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California newest airport terminal extends to Mexico

SAN DIEGO (AP) — The U.S.-Mexico border will soon be one of the world’s only boundaries with an airport straddling two countries.

An investor group that includes Chicago billionaire Sam Zell built a sleek terminal in San Diego with a bridge that crosses a razor-wire border fence to Tijuana’s decades-old airport. Passengers pay $18 to walk a 390-foot overpass to Tijuana International Airport, a springboard to about 30 Mexican destinations.

The terminal is targeting the estimated 60 per cent of Tijuana airport passengers who cross into the United States, about 2.6 million travellers last year.

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As world debates climate, Czechs embrace heavy pollutant

CSA MINE, Czech Republic (AP) — While world leaders try to reach a deal to limit climate change, one of the most polluting fossil fuels — brown coal — is enjoying a revival in the Czech Republic.

It is one of a group of countries that is turning to coal, a cheap but dirty energy source, as its economy slows. The Czech variety, called brown coal or lignite, is a particularly bad source of greenhouse gases and pollutants.

Still, the Czech government approved an increase to mining limits of brown coal in the northwest of the country with support from the president, labour unions and regional leaders and against the protests of environmentalists and local citizens.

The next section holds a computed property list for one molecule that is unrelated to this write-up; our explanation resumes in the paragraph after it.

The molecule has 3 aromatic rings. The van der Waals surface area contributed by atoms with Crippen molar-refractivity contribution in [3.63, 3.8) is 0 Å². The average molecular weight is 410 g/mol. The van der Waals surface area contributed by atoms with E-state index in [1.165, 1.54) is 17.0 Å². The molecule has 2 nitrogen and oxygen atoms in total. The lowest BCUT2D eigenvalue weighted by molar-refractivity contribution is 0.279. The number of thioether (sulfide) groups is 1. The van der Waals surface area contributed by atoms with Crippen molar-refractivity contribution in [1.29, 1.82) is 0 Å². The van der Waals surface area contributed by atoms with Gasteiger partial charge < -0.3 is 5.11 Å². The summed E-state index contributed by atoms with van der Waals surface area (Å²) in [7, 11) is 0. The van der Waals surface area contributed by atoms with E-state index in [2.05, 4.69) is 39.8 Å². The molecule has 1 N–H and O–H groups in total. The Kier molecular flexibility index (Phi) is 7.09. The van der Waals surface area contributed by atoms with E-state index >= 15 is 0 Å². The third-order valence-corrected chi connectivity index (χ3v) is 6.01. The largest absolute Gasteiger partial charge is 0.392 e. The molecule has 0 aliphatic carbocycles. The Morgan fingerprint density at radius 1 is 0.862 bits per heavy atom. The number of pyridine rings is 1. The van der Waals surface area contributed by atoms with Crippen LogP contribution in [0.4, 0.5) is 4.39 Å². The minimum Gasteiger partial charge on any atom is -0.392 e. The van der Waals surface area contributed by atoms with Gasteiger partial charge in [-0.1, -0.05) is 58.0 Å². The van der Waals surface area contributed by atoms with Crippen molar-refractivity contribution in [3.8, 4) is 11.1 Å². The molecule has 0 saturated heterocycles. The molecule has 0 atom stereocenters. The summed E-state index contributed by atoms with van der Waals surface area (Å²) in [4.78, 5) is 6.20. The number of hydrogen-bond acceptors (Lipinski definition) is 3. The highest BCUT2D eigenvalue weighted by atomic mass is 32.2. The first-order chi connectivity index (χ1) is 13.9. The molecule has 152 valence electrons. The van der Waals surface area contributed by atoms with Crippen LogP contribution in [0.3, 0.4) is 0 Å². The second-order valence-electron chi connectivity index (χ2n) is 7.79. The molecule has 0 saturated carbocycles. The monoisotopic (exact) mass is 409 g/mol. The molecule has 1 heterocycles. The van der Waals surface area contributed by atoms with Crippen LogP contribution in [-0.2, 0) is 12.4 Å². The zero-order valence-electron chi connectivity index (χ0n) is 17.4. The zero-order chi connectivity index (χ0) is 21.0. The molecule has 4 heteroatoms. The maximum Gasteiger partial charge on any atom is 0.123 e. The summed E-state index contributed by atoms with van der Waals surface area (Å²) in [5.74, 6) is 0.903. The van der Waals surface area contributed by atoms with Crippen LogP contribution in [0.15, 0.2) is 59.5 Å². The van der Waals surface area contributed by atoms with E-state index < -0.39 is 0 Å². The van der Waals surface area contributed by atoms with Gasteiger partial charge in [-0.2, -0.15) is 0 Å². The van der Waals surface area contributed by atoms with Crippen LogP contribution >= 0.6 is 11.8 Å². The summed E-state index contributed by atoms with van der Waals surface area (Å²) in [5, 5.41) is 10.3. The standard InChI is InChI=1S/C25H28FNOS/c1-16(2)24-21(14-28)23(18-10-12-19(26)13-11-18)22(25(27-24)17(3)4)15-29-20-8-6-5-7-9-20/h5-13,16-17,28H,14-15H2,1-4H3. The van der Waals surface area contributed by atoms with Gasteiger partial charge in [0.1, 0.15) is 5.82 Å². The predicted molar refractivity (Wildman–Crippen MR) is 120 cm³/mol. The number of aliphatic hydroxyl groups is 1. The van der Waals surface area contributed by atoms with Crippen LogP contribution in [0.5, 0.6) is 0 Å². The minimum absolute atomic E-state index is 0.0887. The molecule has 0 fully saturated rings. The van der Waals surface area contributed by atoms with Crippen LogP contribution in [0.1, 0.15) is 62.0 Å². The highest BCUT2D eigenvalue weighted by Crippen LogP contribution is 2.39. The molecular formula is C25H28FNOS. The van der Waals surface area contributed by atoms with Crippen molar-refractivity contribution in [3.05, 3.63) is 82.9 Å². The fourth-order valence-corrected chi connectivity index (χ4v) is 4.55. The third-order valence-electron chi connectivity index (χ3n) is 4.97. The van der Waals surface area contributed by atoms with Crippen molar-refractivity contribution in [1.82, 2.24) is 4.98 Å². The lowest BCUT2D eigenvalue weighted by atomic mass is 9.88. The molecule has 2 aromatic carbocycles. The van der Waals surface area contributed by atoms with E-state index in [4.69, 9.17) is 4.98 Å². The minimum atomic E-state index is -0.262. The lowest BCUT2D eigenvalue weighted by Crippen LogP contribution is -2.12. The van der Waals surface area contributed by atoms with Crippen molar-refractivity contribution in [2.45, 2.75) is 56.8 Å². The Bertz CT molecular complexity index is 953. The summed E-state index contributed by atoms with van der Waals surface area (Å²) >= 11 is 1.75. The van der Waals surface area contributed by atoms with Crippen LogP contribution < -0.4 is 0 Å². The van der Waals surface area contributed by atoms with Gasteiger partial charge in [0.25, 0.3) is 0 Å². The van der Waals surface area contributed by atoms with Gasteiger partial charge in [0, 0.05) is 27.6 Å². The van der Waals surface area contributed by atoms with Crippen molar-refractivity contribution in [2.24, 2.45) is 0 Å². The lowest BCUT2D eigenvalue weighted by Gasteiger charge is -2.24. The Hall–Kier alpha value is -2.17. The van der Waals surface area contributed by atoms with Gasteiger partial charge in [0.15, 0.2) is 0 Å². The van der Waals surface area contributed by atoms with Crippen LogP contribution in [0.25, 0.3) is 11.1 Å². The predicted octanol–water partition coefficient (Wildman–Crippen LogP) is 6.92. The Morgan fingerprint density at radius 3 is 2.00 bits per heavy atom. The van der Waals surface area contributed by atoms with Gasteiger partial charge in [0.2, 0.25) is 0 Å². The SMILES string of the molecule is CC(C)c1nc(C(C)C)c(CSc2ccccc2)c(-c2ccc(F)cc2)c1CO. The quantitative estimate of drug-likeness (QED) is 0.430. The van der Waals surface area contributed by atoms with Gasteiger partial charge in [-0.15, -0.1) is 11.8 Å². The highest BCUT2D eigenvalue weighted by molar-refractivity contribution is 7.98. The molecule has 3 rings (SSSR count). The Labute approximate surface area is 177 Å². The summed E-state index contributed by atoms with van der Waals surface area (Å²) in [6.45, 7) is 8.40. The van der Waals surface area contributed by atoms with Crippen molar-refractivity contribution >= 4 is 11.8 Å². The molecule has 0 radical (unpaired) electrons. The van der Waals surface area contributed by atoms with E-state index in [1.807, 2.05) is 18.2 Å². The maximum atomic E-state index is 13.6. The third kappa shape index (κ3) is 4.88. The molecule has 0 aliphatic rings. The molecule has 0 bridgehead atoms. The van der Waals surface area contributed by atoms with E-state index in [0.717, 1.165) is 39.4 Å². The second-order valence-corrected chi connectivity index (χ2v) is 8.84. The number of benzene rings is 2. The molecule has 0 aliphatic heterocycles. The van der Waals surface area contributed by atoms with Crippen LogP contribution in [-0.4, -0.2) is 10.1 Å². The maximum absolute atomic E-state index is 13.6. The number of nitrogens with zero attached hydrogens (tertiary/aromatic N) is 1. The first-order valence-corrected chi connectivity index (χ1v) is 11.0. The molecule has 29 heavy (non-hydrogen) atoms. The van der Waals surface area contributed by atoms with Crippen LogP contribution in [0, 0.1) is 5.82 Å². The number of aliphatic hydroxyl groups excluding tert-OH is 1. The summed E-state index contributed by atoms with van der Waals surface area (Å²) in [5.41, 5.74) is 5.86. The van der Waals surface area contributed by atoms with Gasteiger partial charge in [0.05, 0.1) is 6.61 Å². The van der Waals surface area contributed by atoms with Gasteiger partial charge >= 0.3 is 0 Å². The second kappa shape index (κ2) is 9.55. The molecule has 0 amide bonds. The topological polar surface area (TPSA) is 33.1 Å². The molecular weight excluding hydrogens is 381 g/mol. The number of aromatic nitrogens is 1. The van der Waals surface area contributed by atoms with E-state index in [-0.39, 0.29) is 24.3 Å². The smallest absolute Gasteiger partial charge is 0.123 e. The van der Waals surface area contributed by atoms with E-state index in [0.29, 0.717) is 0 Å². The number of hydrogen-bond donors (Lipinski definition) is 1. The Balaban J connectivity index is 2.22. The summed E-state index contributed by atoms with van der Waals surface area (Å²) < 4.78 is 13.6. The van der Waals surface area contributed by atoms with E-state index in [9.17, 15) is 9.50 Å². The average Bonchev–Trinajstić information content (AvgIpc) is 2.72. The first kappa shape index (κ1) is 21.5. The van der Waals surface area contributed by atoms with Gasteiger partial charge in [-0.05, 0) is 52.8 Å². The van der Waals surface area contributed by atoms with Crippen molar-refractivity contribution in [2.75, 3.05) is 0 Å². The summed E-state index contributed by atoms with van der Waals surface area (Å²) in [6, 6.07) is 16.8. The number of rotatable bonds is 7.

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PIMCO hires Bernanke, Jean Claude-Trichet to advisory board

NEW YORK (AP) — Fund giant PIMCO has named former heads of two of the world’s biggest central banks to its advisory board, tapping Former Federal Reserve Chairman Ben Bernanke and former European Central Bank President Jean Claude-Trichet.

Bernanke, who has been a senior adviser to PIMCO, will lead the board. The firm also named former U.K. Prime Minster Gordon Brown and others to the firm’s global advisory board.

PIMCO has a history of hiring former Fed officials after they’ve left public office. The firm hired Alan Greenspan, the Fed chairman before Bernanke, in 2007 to provide economic advice.

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The Dow fell 117.12 points, or 0.7 per cent, to close at 17,730.51. The S&P 500 fell 14.62 points, or 0.7 per cent, to 2,077.07. The Nasdaq composite dropped 40.46 points, or 0.8 per cent, to 5,101.81.

U.S. crude fell $2.32, or 5.8 per cent, to close at $37.65 a barrel on the New York Mercantile Exchange. Brent crude, used to price international oils, fell $2.27, or 5.3 per cent, to $40.73 a barrel in London. In other energy trading in New York, wholesale gasoline fell 6.1 cents, or 4.8 per cent, to close at $1.209 a gallon, heating oil lost 6.3 cents, or 4.7 per cent, to close at $1.280 a gallon and natural gas fell 11.9 cents, or 5.4 per cent, to $2.067 per 1,000 cubic feet.